Well, not always. Such is the case with NHIN Direct.
NHIN Direct, in case you don't know, is an attempt to create standards allowing the current Internet to be used as a safe, secure transport for health data. Rather than building new networks, the Health Internet would thus become an Internet application.
Since nearly all hospitals and clinics have Internet access, it would not be necessary to build separate RHIOs or HIEs which only a select few could access. Medical tests would move when you hit send. Existing infrastructure would become parts of a larger, compatible whole.
The efforts to build these standards are being managed by former RelayHealth executive Arien Malec (above, from his Facebook page), who is now in the Office of the National Coordinator for Health IT headed by David Blumenthal.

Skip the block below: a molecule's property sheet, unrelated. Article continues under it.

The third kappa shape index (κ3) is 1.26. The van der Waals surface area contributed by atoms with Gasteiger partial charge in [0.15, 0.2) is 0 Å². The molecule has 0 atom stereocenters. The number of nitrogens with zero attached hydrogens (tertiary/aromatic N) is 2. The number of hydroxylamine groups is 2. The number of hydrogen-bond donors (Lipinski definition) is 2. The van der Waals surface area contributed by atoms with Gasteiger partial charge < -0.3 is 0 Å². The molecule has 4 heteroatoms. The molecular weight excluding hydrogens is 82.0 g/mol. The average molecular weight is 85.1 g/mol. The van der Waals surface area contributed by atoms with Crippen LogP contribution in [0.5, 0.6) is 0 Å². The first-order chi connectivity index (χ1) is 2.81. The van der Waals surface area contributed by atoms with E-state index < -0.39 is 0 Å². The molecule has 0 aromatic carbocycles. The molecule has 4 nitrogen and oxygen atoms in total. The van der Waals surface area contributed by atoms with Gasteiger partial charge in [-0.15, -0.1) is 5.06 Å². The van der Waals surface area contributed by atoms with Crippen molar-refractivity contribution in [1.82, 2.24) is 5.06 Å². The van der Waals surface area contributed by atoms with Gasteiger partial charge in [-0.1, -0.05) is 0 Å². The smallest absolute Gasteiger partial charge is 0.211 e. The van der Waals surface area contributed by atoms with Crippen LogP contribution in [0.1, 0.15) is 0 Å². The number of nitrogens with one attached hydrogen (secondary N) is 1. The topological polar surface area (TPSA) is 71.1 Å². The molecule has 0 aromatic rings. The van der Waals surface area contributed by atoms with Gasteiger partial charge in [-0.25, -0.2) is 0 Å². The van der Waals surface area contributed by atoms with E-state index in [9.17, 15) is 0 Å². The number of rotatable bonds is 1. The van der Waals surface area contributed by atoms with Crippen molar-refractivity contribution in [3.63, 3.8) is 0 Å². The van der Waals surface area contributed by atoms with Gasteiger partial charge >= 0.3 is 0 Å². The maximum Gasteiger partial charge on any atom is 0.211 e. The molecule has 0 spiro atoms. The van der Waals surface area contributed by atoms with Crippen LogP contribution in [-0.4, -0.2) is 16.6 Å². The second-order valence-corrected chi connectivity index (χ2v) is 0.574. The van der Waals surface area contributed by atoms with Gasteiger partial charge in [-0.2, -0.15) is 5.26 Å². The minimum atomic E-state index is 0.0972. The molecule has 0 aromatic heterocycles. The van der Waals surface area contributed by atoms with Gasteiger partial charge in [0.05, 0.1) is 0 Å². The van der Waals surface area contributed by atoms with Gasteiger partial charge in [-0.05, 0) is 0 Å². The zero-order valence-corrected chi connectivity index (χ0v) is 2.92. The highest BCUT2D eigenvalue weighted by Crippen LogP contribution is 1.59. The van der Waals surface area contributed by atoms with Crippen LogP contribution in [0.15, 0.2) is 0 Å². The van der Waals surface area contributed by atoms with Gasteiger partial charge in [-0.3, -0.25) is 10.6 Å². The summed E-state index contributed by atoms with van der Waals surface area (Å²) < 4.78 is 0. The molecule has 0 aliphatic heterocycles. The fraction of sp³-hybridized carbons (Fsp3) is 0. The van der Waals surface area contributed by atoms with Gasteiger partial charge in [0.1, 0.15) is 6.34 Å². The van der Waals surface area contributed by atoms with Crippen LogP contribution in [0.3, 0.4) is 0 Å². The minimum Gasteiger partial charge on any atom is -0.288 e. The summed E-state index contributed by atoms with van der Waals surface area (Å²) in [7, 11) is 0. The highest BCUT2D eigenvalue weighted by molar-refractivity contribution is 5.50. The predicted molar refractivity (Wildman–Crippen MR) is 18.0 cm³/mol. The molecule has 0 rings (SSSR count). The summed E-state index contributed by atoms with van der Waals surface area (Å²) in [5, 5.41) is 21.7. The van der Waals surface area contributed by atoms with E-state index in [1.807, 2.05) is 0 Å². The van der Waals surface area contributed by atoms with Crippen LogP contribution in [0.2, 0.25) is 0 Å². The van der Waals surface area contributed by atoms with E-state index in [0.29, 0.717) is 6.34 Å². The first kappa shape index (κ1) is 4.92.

He's not a public figure. He is just someone who gets the hard work done. We should spend more time celebrating such people.
So how is it going? Malec came up for air last week long enough to say it's going OK. Not just on the coding front, but on the coordination front, which may be just as important.
Malec has a Tiger Team working on the important issues of privacy and security. The team is now ready to make its recommendations, he wrote. He is getting good cooperation from state officials, especially those in designated Beacon Communities, who seem to grok the NHIN Direct message.
None of this is news in the conventional sense. There is no big controversy. There are just good people working together and working hard.
That's where good news comes from.